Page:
A couple in Fountain City has been fighting mold in their apartment for more than a year. It’s not a small amount of mold. The damp environment has taken over nearly every wall in their small unit.
The couple says the apartment is unhealthy, but repairs are underway.
In some cases, mold in your home can make you sick, especially if you have allergies or asthma. Whether or not you’re allergic to mold, exposure can irritate your eyes, skin, nose, throat and lungs.
Darrell Mull has been fighting a losing battle in beating back mold that has spread throughout his apartment.
“It’s breaking the wall, it feels damp to the touch and the carpet stays wet,” said Mull.
Mull is disabled. He contracted viral encephalitis at the age of 16. It’s an inflammation of the brain caused by a virus.
“This mold started shortly after the bedroom flooded the first time. You can see, it kept growing and growing and growing,” said Mull.
The walls in the living room and dining area are covered in mold too. It’s apparent that water has seeped in behind the walls.
“You can see it’s a flimsy as a piece of paper. It’s all wet. It’s no good,” Mull said.
Mull and his girlfriend live in Fairhill Apartments. He pays $450 a month rent for the one bedroom, one bath unit.
“I’m congested. My nose stays stopped up. I get headaches,” said Mull.
There is no central air or heat in the apartment. Mull says his original apartment managers brought in baseboard heaters last year. Mull says only one of them works.
“Countless things have been ruined,” said Mull’s girlfriend Heather Burnham. “I have a cat. It has breathing problems because of the mold. It’s just not safe for anybody to live here, sleep here and breathe this in.”
Burnham says the mold is everywhere.
“There is mold above the door, there is mold in the kitchen. It’s everywhere. The corners are the worst because the condensation just builds up,” she said.
Knoxville’s Codes Department ordered the management at Fairhill Apartments to fix things in October 2017. They were supposed to repair water leakage in Mulll’s apartment, fix the heating and air system, and replace the wet carpets, among other things.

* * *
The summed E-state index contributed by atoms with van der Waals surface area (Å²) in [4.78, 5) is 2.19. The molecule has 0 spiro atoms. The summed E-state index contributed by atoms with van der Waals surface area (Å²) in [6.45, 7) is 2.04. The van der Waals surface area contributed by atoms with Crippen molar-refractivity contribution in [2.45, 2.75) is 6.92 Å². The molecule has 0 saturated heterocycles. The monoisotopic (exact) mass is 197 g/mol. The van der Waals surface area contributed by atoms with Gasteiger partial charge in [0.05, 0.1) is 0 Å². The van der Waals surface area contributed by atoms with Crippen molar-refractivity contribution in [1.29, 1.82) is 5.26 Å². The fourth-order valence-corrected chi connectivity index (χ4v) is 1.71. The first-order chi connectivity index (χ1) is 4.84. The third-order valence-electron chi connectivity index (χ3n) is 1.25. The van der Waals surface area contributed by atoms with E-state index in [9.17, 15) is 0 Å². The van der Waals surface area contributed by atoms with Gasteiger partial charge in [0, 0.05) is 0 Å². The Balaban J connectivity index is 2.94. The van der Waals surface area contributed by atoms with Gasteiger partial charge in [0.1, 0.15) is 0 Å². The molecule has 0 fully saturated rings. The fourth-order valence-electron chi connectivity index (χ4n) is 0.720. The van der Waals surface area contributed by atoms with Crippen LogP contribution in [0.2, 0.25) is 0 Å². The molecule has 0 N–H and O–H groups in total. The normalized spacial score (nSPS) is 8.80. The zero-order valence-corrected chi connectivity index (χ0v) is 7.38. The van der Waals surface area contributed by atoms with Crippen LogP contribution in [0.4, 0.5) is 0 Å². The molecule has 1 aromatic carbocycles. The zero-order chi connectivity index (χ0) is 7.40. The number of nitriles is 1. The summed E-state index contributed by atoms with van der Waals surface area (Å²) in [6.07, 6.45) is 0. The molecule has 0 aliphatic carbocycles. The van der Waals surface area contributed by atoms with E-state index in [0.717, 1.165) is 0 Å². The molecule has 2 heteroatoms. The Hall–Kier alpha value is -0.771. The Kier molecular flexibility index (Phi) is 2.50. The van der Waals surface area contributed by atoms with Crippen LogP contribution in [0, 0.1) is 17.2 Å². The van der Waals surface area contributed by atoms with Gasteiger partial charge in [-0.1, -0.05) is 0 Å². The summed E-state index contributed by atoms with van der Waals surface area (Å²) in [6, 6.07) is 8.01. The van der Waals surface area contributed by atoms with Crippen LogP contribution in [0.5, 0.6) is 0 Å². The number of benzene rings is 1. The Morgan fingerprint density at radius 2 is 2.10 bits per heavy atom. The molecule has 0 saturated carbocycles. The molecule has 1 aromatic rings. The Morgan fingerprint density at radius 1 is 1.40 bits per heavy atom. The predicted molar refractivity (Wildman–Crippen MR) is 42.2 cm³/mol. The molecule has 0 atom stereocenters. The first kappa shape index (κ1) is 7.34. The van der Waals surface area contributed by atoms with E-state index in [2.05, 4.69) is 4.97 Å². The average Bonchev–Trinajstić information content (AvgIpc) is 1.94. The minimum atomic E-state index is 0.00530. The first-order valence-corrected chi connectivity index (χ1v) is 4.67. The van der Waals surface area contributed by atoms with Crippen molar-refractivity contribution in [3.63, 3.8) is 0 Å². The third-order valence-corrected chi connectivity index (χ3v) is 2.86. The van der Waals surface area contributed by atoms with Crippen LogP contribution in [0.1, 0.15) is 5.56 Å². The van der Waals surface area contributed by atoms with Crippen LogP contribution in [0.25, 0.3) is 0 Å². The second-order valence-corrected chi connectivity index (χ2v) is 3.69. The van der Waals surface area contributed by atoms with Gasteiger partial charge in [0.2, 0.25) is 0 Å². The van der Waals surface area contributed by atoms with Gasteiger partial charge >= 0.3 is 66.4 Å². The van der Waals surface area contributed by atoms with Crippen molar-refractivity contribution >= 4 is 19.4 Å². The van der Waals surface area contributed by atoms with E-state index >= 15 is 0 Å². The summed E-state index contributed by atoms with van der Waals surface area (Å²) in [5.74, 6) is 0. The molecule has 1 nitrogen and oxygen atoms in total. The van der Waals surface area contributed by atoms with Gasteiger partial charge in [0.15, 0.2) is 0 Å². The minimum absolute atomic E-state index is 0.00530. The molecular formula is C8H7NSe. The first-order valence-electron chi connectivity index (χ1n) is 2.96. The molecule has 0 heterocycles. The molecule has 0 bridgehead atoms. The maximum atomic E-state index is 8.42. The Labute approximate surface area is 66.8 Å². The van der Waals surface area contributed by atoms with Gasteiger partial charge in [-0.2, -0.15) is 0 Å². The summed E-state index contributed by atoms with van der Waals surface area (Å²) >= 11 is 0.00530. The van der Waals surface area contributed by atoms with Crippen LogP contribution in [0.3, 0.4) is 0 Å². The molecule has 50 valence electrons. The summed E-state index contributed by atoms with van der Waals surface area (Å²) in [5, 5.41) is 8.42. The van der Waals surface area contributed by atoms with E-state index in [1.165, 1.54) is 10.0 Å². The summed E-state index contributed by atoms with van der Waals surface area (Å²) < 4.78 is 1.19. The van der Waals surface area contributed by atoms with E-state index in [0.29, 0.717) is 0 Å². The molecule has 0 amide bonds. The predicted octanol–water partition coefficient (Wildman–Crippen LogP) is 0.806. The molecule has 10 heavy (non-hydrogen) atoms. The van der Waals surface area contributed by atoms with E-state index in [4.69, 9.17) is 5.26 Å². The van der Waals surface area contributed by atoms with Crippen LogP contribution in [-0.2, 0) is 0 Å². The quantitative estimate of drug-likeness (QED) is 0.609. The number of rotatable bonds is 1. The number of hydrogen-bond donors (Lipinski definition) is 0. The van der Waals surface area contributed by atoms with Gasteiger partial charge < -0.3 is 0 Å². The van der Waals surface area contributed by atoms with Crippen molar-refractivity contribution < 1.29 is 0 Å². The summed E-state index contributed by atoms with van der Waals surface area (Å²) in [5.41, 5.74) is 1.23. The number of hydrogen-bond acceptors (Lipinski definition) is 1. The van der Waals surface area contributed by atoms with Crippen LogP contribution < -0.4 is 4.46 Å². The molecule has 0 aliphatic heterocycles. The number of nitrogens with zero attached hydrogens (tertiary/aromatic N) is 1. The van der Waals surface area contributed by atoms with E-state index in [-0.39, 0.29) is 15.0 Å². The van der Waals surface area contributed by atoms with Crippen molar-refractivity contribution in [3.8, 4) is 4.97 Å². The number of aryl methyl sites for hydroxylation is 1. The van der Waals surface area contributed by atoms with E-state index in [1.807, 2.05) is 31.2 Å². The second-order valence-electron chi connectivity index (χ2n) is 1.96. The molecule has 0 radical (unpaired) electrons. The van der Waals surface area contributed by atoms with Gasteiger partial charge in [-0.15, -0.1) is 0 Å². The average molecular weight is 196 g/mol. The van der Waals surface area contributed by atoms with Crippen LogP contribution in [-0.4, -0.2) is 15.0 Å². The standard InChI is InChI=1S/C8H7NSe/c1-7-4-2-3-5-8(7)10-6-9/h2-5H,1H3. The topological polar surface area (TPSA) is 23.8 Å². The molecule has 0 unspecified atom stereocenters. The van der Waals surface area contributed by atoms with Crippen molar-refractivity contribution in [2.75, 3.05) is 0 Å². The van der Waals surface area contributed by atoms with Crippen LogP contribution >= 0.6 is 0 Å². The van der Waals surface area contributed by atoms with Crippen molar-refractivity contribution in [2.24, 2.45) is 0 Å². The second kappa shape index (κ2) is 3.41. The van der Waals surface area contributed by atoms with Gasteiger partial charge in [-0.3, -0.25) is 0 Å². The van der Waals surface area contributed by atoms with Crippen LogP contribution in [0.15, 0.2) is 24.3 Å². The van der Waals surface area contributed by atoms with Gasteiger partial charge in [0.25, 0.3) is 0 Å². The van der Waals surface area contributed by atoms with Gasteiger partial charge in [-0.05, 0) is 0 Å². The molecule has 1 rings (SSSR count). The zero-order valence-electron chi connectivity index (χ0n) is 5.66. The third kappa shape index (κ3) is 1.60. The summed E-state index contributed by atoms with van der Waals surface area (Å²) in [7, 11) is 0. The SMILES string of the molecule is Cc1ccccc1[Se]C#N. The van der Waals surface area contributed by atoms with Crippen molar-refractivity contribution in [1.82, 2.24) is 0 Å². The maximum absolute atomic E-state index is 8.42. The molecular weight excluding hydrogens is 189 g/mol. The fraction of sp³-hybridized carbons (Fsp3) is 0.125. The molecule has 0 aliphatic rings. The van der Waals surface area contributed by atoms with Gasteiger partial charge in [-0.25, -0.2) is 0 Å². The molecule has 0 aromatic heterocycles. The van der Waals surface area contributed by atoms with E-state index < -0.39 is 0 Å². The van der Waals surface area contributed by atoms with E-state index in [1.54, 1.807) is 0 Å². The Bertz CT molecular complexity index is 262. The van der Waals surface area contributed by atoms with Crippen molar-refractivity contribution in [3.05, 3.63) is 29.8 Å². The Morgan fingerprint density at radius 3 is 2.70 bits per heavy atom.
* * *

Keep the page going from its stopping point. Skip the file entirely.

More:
“That was under old management. They came out made a list of everything that needed to be done, said they had 120 days. Nobody ever fixed anything,” said Burnham.
Mull received this letter from Rand Properties at the end of December. It says Mull’s apartment complex is under new management. The letter said repairing and upgrading the complex would be made over time. Mull said he called new management, but received no timetable.
“You’re on the list,” Mull said he was told. “I said, what does that mean? He said, we’ll get to it when we can.”
Two weeks ago, WATE 6 On Your Side went to the local office for Rand Property Management where we met with two managers. They emphatically said Mull’s apartment is “going to be repaired,” that “fixing the interior and exterior” of the building is a “priority” and is “on the schedule.”
Within days, Rand Property Management had a team or workmen at the complex. Rand said its crew is “working diligently to fix maintenance issues,” which includes “water proofing the foundation wall, “removing “all water damage items” inside the units.
Rand Property Management said it’s “invested” in “conducting business in an ethical manner.” to create “clean, safe, and affordable housing.”
“They told me they were very upset with the conditions we were living in and told me that they would make sure everything would be fixed,” Mull said.
Mull is expected back in his apartment by the end of this week.
Rand Property Management said they made a visual inspection before they purchased Fair Hill Apartments, but was unable to address any issues until they officially owned the complex, which happened on December 28.
Mull says Rand Management is keeping him up to date on progress being made to his apartment and is grateful. Rand says other units in the complex that need repairs will be taken care of as well.